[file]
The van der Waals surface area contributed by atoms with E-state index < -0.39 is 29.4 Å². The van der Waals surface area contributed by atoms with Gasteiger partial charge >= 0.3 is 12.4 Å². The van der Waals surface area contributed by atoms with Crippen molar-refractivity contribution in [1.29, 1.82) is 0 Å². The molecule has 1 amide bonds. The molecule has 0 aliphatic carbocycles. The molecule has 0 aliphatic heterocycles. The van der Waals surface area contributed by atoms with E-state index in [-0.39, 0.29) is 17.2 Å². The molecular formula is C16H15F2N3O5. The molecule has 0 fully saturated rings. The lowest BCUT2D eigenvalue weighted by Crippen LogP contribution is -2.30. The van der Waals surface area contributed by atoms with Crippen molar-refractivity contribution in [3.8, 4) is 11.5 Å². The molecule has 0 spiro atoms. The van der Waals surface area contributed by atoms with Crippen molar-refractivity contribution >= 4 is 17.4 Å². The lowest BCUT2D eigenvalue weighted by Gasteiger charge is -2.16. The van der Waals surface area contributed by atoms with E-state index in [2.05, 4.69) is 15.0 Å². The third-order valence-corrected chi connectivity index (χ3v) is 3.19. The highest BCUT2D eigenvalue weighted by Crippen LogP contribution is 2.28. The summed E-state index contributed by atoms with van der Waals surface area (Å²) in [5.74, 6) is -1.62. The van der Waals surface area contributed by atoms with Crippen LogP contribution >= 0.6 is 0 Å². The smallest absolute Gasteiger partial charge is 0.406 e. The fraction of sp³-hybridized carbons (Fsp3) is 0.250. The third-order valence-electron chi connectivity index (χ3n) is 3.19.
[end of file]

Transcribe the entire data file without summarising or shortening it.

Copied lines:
The van der Waals surface area contributed by atoms with E-state index < -0.39 is 29.4 Å². The van der Waals surface area contributed by atoms with Gasteiger partial charge >= 0.3 is 12.4 Å². The van der Waals surface area contributed by atoms with Crippen molar-refractivity contribution in [1.29, 1.82) is 0 Å². The molecule has 1 amide bonds. The molecule has 0 aliphatic carbocycles. The molecule has 0 aliphatic heterocycles. The van der Waals surface area contributed by atoms with E-state index in [-0.39, 0.29) is 17.2 Å². The molecular formula is C16H15F2N3O5. The molecule has 0 fully saturated rings. The lowest BCUT2D eigenvalue weighted by Crippen LogP contribution is -2.30. The van der Waals surface area contributed by atoms with Crippen molar-refractivity contribution in [3.8, 4) is 11.5 Å². The molecule has 0 spiro atoms. The van der Waals surface area contributed by atoms with Crippen molar-refractivity contribution >= 4 is 17.4 Å². The lowest BCUT2D eigenvalue weighted by Gasteiger charge is -2.16. The van der Waals surface area contributed by atoms with E-state index in [2.05, 4.69) is 15.0 Å². The third-order valence-corrected chi connectivity index (χ3v) is 3.19. The highest BCUT2D eigenvalue weighted by Crippen LogP contribution is 2.28. The summed E-state index contributed by atoms with van der Waals surface area (Å²) in [5.74, 6) is -1.62. The van der Waals surface area contributed by atoms with Crippen LogP contribution >= 0.6 is 0 Å². The smallest absolute Gasteiger partial charge is 0.406 e. The fraction of sp³-hybridized carbons (Fsp3) is 0.250. The third-order valence-electron chi connectivity index (χ3n) is 3.19.